Justice & Peace chair says media ignoring persecution of Kurds
The Chair of the Justice & Peace Commission of Westminster diocese has criticised the press, and particularly the BBC, for their lack of coverage concerning the ongoing plight of the Kurdish people in Turkey.
Fr Joe Ryan, Chair of Westminster Justice & Peace Commission, made his comments during a rally organised by the Kurdish Community in London at Trafalgar Square last Sunday.
The Kurdish Community began at the BBC headquarters and marched to Trafalgar Square, with the aim of highlighting the plight of the Kurdish people in Turkey.
“While the eyes of the world are on the question of migrants, there is also at present the slaughter of Kurdish people, men, women and children,” Fr Ryan told The Universe.
“Curfews are set up which means that people are left dying in the streets while families are unable to help.”
During the demonstration, Fr Ryan spoke of his privilege, as a Catholic priest and Chair of Westminster Justice & Peace, to be able to add his voice to those who are concerned with the inhumane treatment of Kurdish people by the Turkish Government.
“In Turkey today, sadly, the coverage of these atrocities is confined to the back pages or not even mentioned in our press,” he said. “On the national television channels of the BBC, no reports are made of the plight of the Kurdish population.
“This is a disgraceful situation; this is abhorrent.”
Fr Ryan pointed out that although people are made to believe the BBC stands for an honest independent news media service, it does not. “It is biased; the coverage of news is screened in a very, very selected way. A blind eye and ear are turned to the plight of the Kurdish people. This is not right; this should not be the case.”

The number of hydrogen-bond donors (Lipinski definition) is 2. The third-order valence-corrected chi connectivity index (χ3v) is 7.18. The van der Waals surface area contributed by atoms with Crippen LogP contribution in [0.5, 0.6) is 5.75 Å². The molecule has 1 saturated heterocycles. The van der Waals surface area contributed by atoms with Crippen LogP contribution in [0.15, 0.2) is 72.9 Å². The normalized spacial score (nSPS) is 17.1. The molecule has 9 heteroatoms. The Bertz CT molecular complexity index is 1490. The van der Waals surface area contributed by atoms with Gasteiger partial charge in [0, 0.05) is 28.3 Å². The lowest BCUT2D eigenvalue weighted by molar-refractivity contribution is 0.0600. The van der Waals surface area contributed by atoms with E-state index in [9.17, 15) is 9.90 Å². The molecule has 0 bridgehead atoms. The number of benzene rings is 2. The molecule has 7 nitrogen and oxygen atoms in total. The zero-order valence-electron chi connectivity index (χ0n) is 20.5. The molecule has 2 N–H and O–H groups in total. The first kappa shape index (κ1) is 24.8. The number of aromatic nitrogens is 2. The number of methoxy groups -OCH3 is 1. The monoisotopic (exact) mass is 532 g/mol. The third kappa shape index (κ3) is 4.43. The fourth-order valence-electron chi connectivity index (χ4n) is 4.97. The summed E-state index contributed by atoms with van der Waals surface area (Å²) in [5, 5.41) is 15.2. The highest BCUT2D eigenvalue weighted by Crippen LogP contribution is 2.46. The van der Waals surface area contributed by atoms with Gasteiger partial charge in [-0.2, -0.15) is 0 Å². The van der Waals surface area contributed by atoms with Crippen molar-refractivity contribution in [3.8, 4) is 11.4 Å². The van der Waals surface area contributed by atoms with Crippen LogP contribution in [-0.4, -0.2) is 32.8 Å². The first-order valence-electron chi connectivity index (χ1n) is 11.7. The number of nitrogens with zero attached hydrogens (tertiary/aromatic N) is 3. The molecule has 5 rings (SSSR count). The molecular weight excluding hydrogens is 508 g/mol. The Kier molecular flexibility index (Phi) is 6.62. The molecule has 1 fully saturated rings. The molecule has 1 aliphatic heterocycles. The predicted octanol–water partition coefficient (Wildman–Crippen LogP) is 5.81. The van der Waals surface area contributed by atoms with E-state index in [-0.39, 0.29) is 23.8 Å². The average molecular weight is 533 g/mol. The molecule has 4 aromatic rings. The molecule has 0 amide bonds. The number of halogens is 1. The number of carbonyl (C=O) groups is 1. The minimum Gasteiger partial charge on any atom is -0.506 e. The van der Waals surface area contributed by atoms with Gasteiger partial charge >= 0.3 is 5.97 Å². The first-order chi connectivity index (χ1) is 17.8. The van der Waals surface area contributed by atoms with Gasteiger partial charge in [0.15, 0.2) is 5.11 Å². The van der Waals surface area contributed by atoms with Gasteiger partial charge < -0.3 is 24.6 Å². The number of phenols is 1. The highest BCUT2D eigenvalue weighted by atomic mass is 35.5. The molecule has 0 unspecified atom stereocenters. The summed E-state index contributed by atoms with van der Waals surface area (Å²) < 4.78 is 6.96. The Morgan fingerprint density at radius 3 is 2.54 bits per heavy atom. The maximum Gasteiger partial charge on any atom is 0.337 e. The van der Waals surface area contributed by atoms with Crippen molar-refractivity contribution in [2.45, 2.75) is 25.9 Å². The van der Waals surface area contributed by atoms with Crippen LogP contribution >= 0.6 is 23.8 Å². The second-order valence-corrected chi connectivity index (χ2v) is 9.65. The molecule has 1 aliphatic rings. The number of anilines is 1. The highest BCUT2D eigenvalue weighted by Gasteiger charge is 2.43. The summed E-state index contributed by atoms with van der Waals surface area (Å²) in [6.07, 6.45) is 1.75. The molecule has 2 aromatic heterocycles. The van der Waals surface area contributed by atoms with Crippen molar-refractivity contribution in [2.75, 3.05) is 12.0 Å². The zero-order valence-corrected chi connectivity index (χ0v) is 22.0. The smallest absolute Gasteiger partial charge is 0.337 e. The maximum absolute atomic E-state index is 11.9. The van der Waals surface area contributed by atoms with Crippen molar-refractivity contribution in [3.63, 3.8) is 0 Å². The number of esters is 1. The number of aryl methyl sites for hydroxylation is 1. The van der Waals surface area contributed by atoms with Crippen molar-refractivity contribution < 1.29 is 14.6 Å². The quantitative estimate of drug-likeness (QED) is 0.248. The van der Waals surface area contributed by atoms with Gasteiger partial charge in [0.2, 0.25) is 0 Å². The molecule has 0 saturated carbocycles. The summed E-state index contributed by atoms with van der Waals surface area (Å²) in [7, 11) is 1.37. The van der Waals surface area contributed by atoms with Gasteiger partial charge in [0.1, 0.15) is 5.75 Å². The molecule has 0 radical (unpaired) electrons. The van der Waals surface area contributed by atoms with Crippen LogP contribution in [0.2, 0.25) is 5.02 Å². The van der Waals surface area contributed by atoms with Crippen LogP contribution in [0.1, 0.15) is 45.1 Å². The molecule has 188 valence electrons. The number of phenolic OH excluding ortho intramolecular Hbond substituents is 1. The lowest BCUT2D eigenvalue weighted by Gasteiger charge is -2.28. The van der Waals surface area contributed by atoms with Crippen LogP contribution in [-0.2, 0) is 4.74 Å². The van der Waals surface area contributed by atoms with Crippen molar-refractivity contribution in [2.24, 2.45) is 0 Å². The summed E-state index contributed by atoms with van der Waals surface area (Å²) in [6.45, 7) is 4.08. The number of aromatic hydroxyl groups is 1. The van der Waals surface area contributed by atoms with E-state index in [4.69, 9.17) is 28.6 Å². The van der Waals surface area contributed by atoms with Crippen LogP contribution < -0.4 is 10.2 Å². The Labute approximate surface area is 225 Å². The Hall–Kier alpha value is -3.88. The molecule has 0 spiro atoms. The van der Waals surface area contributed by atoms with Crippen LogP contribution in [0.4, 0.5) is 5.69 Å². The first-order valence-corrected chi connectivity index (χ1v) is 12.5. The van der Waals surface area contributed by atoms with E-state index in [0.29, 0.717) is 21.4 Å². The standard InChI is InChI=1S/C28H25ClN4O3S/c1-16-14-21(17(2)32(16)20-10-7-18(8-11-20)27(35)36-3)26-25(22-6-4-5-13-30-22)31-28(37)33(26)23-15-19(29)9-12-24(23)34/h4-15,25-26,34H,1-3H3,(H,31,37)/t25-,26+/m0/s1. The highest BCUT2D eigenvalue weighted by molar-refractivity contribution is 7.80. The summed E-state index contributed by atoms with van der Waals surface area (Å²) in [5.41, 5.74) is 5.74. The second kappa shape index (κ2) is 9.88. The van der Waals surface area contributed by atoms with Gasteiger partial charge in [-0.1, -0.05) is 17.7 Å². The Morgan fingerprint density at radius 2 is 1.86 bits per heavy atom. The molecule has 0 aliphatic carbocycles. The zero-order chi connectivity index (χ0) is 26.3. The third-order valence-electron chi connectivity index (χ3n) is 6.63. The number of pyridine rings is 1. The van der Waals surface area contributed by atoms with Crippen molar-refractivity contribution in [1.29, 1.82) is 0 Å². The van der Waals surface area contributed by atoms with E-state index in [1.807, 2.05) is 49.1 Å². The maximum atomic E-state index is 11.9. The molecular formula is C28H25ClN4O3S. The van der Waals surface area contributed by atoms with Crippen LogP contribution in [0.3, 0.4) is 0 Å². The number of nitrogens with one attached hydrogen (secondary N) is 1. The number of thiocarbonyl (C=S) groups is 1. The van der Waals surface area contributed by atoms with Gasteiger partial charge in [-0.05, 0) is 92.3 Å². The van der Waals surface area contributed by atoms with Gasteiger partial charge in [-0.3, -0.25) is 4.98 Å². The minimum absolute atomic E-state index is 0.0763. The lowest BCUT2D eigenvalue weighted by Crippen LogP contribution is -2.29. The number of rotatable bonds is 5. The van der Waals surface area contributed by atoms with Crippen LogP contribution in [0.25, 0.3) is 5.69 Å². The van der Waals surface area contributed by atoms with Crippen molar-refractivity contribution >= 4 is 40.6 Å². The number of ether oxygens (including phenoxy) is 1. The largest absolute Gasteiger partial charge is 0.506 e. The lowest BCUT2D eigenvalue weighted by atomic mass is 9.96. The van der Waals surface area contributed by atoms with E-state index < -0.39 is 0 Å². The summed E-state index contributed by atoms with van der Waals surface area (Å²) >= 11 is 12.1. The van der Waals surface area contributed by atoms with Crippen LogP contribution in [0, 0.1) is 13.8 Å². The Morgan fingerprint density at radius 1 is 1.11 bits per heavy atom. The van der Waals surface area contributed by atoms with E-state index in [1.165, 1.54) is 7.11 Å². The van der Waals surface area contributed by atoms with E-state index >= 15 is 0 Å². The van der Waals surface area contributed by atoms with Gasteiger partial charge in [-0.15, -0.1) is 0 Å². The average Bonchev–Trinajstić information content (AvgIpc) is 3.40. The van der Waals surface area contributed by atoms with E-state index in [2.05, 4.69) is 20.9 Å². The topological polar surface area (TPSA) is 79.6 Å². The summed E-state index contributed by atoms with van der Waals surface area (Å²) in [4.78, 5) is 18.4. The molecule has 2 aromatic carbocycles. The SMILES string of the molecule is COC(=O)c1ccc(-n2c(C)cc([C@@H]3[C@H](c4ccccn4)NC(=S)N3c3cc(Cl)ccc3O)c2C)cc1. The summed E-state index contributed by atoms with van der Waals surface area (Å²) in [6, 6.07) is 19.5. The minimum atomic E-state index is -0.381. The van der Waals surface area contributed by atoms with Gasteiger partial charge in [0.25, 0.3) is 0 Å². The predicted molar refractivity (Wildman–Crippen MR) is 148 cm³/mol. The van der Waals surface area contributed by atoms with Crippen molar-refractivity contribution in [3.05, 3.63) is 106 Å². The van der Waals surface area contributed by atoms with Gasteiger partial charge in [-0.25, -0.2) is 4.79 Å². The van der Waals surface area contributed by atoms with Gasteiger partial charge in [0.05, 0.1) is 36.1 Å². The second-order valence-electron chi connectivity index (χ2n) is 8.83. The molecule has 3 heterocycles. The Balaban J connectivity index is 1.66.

Freedom of speech and freedom of the press have become severely clamped down in the country, with journalists being jailed. The Daily newspaper, which has been critical of the Turkish President, Recep Tayyip Erdoğan, was taken over by a Government-backed operation last week. “No expression of opposition is allowed – gagging of the media is the order of the day. Democracy is denied in a country that prides itself on freedom of speech,” explained Fr Ryan. “What a tragedy – and only silence from other nations.”
Fr Ryan recently joined an International Delegation of 12 people, led by Judge Essa Moosa of South Africa, who as a young lawyer, was involved in the release of Nelson Mandela. “We were in Istanbul, Turkey to seek a meeting with the Minister of Justice to discuss a way forward to get the peace movement back on track and continue negotiations for peace between the Turkish Nation and the Kurdish
The delegation travelled to Istanbul to visit political activist Abdullah Ocalan in his prison on Imrali Island in the Sea of Marmara. “We were denied any access to him – just as his lawyers have not been allowed to visit him in the last five years – and as his family have been denied any visits for the past 14 months,” revealed Fr Ryan.
Fr Ryan was one of the four signatories in Brussels to launch the Freedom of Abdullah Ocalan Campaign, calling for the release of Ocalan, who has been in prison for 17 years in solitary confinement. “His treatment is a denial of all human rights and every human convention from Geneva to every civilised nation on our planet: this is not right,” explained the priest.
Abdullah Ocalan has written and given a PEACE plan from his prison cell and is a key player in the peace process – not just in Turkey – but wherever Kurdish people live – in the UK, Syria, Iran, Iraq and beyond.
“I was present in Strasbourg when we presented 10.3 million signatures to the Council of Europe to demand the immediate release of Abdullah Ocalan.
“We still wait – we still struggle; we will not give up the demand,” he said.
He added: “I am glad to be in solidarity with your Kurdish dreams – dreams of freedom and human rights for all.”